Fig. 6
Fig. 6

ac The performance metrics of different algorithms initialized by Frank sequence

Fig. 7
Fig. 7

ac The performance metrics of different algorithms initialized by Golomb sequence

4.3 Sequence design with stopband property

To further verify the effectiveness of the FCGA, here we consider the problem of designing aperiodic sequence with low autocorrelation sidelobes and stopband property. The contrast algorithms are the SCAN [20], Spectral-MISL [10], ADMM, and GD [23] respectively, where the ADMM is the modified version for the synthesis of aperiodic unimodular sequences. Assume that the sequence length is N=128, and the normalized frequency stopband considered here is [0.04,0.21][0.23,0.25][0.28,0.37][0.39,0.49][0.52,0.56]. In this experiment, we choose xk+1xk≤10−3 as the stopping criterion of the SCAN, Spectral-MISL, and FCGA algorithms. And the weight coefficient λ in these three algorithms are set to be 0.9, 104, 0.9, respectively. The parameters of the ADMM are the same as those in [27]. For the GD algorithm, we set the maximum iteration number T=3000, αacf=0.1, and αspec=0.9.

Figures 8 and 9 give an example of the autocorrelation level and spectrum power of the sequences designed by the five algorithms. The PSL of the sequences designed by the SCAN, Spectral-MISL, ADMM, GD, and FCGA algorithms are − 14.01 dB, − 14.09 dB, − 15.64 dB, − 13.80 dB, and − 15.81 dB, respectively. And the corresponding peak stopband power (PSP) are − 16.12 dB, − 15.71 dB, − 20.13 dB, − 17.77 dB, and − 20.73 dB. Like the other four algorithms, the proposed algorithm can suppress the autocorrelation sidelobes and the spectral power in frequency stopbands simultaneously.
Fig. 8
Fig. 8

Autocorrelation level of the sequences generated by five different algorithms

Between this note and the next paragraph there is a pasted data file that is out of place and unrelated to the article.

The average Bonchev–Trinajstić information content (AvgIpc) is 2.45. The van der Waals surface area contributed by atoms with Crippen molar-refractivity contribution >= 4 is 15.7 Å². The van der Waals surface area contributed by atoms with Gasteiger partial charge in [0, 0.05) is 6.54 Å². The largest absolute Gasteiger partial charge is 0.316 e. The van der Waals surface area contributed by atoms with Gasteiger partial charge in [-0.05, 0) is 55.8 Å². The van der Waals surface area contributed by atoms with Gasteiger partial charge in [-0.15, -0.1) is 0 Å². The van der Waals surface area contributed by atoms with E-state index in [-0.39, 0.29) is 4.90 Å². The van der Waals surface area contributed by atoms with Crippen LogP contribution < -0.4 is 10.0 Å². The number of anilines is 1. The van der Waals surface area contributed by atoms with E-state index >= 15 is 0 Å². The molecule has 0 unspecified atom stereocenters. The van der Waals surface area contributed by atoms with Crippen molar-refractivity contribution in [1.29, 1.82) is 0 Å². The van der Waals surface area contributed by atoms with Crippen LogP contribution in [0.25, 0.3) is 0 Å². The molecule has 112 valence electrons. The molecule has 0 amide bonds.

Fig. 9
Fig. 9

Spectral power of sequences generated by five different algorithms

Next, to eliminate the randomness, we repeat the algorithms 100 times and then record the PSL, PSP, iteration number NI, and running time t. Figure 10 shows the cumulative distribution functions of the four performance parameters (PSL,PSP,NI,t). And the average values of the parameters are provided in Table 2. From Fig. 10 and Table 2, we can see that the PSL of these algorithms are basically the same, while the PSP of the ADMM and proposed algorithm (which have comparable performance) are lower than that of the other three algorithms. Moreover, the running time in Fig. 10 indicates that the proposed algorithm is more computationally efficient than the other four algorithms owing to the fewer iterations.
Fig. 10
Fig. 10

The cumulative distribution functions of the PSL, PSP, iteration number, and running time

Table 2

Comparison of the performance parameters between the five algorithms


PSL (dB)

PSP (dB)




− 14.20

− 14.96




− 14.07

− 16.55




− 14.14

− 20.14




− 14.09

− 17.21




− 14.13

− 20.78



5 Conclusions

In this paper, we have proposed an efficient algorithm named FCGA for designing periodic/aperiodic sequences with low autocorrelation sidelobes and low frequency stopband power. The FCGA algorithm is derived based on the conjugate gradient algorithm which can guarantee the monotonicity of the objective function. By changing the number of FFT points, the design of periodic and aperiodic sequences can be easily achieved. Since the main step of the FCGA can be implemented by FFT operations and Hadamard product, the proposed algorithm is computationally efficient and can be used to design sequences of large length. Several numerical experiments have been provided to demonstrate the superiority of the proposed algorithm.

6 Appendix 1: Derivation of phase gradient

By substituting (23) and (28) into (24), the gradient ϕJT can be rewritten as
Defining \(\textbf {A} = \left [ {{\textbf {a}_{0}},...,{\textbf {a}_{\tilde N-1}}} \right ]\), then we have